Thanks to white privilege, another white woman who assaulted a Black woman is getting grace that they don’t deserve. When Trump supporters stormed the state capitol in Washington D.C after he claimed the 2020 presidential election was stolen from him, an activist named Keren Prescott went to the capitol to protest as well. As she yelled “Black lives matter,” she claimed that a white woman named Yuliya Gishteyn responded, “All lives matter,” and this led to a verbal dispute. Prescott then told Gishteyn to socially distance because she wasn’t wearing a mask. Gishteyn then spit in her face, which was caught on video.
Gishteyn was charged with deprivation of rights, third-degree criminal attempt to commit assault, first-degree reckless endangerment and risk of injury to a child, the Associated Press reported. In court on July 21, she was only ordered to enroll in a special program for first time offenders. Gishteyn will have two years to complete 100 hours of anti-hate courses and she will have a clear criminal record once the courses are completed. Gishteyn apologized to Prescott while in court and said that her actions were “completely out of character.”
Prescott told the Hartford Courant that white privilege affected the way this whole situation was handled from the moment police officers intervened while at the state capitol.
“When she attacked me, and the police didn’t believe me, that was white privilege,” she said. “When the police held me back, and she was led away, that was white privilege…The fact she was in here today and didn’t even get a slap on the wrist, that is white privilege.”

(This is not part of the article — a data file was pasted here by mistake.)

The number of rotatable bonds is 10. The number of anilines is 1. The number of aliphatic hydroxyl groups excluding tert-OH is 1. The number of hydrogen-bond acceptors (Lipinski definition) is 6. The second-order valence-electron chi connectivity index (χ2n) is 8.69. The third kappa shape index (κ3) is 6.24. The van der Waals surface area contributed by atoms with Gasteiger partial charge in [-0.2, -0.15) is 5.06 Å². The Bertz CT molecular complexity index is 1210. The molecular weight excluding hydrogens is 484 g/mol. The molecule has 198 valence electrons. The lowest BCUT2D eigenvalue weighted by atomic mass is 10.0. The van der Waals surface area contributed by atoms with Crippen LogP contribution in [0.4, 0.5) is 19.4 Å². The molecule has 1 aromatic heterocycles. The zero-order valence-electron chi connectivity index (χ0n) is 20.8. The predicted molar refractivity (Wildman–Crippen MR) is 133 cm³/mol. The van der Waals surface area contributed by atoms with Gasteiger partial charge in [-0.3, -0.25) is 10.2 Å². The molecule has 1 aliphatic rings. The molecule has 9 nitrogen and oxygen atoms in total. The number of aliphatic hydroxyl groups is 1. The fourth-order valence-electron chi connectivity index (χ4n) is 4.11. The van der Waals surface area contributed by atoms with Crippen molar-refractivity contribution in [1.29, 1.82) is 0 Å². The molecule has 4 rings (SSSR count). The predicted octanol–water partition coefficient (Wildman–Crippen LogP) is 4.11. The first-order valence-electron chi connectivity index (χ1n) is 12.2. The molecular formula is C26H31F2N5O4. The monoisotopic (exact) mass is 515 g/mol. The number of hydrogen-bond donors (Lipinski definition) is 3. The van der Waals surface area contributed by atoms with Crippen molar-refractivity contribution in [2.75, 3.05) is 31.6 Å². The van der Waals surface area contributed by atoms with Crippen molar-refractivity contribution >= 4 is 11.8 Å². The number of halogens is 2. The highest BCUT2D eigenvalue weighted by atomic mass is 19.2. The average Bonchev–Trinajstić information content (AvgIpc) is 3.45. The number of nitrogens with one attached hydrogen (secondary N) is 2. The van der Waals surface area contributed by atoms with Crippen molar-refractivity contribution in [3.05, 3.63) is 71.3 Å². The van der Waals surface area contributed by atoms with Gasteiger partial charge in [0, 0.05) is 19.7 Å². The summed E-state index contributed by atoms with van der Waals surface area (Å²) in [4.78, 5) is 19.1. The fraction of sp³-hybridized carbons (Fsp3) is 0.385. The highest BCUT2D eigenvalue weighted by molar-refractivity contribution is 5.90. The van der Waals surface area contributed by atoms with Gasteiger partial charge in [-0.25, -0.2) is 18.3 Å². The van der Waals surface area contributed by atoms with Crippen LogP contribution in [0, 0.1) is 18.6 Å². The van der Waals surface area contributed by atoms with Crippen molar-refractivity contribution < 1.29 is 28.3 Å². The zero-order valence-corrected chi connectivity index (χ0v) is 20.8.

Yuliya Gishteyn is now added to the long list of names of folks who committed hate crimes and violent acts towards Black women who don’t get prosecuted fairly. Whites and even other races get the bare minimum of consequences, if anything at all, when it comes to being disciplined regarding a crime against Black women. Most recently, former officer Brett Hankison didn’t face any charges after it was found that he killed Breonna Taylor when he and other officers executed a no-knock warrant on her home while looking for her ex-boyfriend who didn’t live there. We can even go back to 1991, when Soon Da Ju shot 15-year-old Latasha Harlins in the back of the head after a dispute over a $1.79 bottle of orange juice and wasn’t sentenced to any jail time.
Black people are also more likely to be sentenced harshly in court, so we can’t help but wonder what Prescott’s sentence would have been if the tables were turned.
Black women are more vulnerable to experience all types of violence but we are also more vulnerable to not getting justice regarding crimes committed against us. Sadly this pattern is slow to die.